What Would You Choose: Making Rent or Having Sex?

I’ve been noticing a nasty strain of classism going around when it comes to discussions of sex, contraception, and reproduction. It goes something like this: if you can’t afford contraception, you shouldn’t be having sex, because you’d be an unfit parent due to your lack of money.

Statements like this ignore the fact that money is not the only factor that determines whether you are a good parent (and in fact, there’s not really a good way to chart a correlation; rich people can be bad parents, poor people can be good parents, and vice versa and everything in between). Statements like this totally miss the fact – demonstrated by scientific research – that when given access to free birth control, impoverished women take advantage of it, and drastically reduce their number of unplanned pregnancies. Statements like this also miss the fact that having to pay for birth control can make a significant dent in your budget, especially if you are already working with a low income or you must shop around for a birth control option that works for you. This type of rhetoric also tends to place the responsibility for obtaining birth control, and the blame for unplanned pregnancies, on women, instead of taking men’s actions and choices into account too.

Basically, I wonder if the people making the “just close your legs” argument have ever had to choose between paying rent and having sex that month. My guess is that they haven’t been in that position.

What would you choose? Having a roof over your head, or having access to an intimate and joyful activity? It’s not that far off an estimate, given the cost of some IUDs. Or maybe, for those women who can find cheaper birth control options that work for them, it would be more on the scale of paying your phone bill for that month, or having sex. Obviously, there are ways to sexually and sensually connect with someone that don’t involve penis-in-vagina intercourse… but if you want to go for it, and everybody’s consenting, what would you do if you followed the above “logic” about not even taking the risk of having sex if you’re “too poor” to be a parent?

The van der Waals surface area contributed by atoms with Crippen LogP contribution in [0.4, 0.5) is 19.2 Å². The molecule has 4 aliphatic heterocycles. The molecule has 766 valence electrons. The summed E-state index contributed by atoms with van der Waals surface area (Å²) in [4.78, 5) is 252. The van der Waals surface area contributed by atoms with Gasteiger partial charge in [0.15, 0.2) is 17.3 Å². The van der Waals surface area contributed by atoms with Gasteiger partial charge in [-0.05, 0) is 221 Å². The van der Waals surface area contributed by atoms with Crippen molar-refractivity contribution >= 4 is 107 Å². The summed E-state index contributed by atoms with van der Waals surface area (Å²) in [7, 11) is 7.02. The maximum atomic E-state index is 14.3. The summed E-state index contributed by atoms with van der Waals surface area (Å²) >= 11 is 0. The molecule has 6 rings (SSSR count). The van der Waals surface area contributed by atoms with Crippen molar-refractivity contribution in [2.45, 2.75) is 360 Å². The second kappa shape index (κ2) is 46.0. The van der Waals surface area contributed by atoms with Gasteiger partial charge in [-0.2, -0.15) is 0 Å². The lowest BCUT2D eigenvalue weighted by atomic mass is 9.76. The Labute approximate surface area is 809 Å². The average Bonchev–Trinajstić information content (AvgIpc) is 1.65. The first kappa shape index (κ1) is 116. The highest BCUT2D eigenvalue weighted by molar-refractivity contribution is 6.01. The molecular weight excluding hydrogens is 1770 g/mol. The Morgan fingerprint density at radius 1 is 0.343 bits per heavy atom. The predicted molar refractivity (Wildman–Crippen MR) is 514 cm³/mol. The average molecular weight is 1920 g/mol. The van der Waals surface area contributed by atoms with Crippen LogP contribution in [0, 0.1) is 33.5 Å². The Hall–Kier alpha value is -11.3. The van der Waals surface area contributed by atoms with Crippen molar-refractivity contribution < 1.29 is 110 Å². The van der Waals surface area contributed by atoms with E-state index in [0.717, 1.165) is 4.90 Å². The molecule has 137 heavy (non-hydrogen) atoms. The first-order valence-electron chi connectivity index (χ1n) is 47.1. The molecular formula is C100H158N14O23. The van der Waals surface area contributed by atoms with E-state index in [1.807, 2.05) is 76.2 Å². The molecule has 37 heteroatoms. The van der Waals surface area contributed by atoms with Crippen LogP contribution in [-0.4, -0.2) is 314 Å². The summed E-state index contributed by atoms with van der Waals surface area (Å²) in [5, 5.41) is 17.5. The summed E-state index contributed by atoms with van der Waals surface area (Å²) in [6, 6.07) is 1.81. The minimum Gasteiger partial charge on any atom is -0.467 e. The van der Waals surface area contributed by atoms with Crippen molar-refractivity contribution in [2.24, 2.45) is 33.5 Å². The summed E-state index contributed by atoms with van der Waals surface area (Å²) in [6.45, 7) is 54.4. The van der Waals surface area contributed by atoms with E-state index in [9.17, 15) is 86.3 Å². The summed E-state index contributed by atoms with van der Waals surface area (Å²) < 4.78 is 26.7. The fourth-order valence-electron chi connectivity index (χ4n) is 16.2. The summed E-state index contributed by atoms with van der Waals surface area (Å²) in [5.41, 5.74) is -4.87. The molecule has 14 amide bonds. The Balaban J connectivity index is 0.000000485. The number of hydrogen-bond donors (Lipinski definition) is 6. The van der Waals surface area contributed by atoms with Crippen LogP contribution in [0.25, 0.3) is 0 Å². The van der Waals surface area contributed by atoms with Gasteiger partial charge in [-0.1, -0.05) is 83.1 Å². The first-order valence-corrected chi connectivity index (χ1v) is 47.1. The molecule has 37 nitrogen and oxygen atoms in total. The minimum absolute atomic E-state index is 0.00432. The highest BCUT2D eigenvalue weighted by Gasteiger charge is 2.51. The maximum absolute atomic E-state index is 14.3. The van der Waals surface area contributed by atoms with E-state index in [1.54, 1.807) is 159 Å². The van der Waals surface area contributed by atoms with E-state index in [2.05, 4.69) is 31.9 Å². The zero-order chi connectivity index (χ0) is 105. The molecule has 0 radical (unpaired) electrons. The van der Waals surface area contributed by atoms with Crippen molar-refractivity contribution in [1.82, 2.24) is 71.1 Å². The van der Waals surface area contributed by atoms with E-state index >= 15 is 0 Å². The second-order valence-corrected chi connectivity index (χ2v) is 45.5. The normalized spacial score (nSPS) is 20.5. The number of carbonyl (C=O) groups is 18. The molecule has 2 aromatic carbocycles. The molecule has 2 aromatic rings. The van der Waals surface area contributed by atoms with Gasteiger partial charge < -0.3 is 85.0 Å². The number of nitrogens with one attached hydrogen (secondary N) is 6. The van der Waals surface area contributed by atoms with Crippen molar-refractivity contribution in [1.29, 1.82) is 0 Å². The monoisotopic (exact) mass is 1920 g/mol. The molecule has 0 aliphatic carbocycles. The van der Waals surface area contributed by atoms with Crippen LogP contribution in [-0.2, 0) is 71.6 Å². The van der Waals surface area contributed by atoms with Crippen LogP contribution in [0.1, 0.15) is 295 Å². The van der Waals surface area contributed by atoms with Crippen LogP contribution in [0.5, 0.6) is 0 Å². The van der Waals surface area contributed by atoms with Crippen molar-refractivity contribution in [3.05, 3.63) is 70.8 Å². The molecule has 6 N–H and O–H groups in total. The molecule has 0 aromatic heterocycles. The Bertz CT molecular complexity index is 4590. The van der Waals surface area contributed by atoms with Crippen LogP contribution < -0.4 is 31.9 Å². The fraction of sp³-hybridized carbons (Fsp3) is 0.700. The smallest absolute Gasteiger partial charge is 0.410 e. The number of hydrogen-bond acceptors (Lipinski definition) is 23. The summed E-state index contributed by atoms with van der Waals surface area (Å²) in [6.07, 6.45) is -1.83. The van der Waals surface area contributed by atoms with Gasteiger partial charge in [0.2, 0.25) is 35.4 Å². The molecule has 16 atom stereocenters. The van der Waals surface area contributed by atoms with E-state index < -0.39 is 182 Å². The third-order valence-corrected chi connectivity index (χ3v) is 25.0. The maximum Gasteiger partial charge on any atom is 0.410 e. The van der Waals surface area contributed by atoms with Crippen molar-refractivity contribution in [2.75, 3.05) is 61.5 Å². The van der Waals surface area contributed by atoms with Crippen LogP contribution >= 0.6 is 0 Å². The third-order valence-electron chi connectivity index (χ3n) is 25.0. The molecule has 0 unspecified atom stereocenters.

From another perspective – that of pro-life folks – the “just don’t have sex” argument can be made, but as this Patheos blogger points out, it is deeply flawed. Telling people not to have sex if they can’t afford the consequences doesn’t work; we live in the real world, not in an ideal world. And so adopting strategies that work in the real world – access to birth control, not a hardline abstinence-only propaganda campaign – is really our only chance at ameliorating the situation. (let’s not forget: abstinence-only sex ed doesn’t work!)

And, of course, let’s not forget that this is a public health issue: every dollar invested in helping women avoid unplanned pregnancies avoids spending five times that amount in Medicaid expenditures (Guttmacher Institute). So if you really care about the health of society, rather than making morally-superior-sounding arguments about sex, you’d support everyone’s access to birth control. And you’d stop making uninformed claims about what people with drastically different life experiences than you should do with their money or their bodies.

Everyone deserves access to a healthy sexuality. Why should someone’s income be the determinant how or when or with whom they choose to have sex?

About Jeana

Jeana

Jeana Jorgensen, PhD recently completed her doctoral degree in folklore and gender studies at Indiana University. She studies fairy tales and other narratives, dance, body art, feminist theory, digital humanities, and gender identity.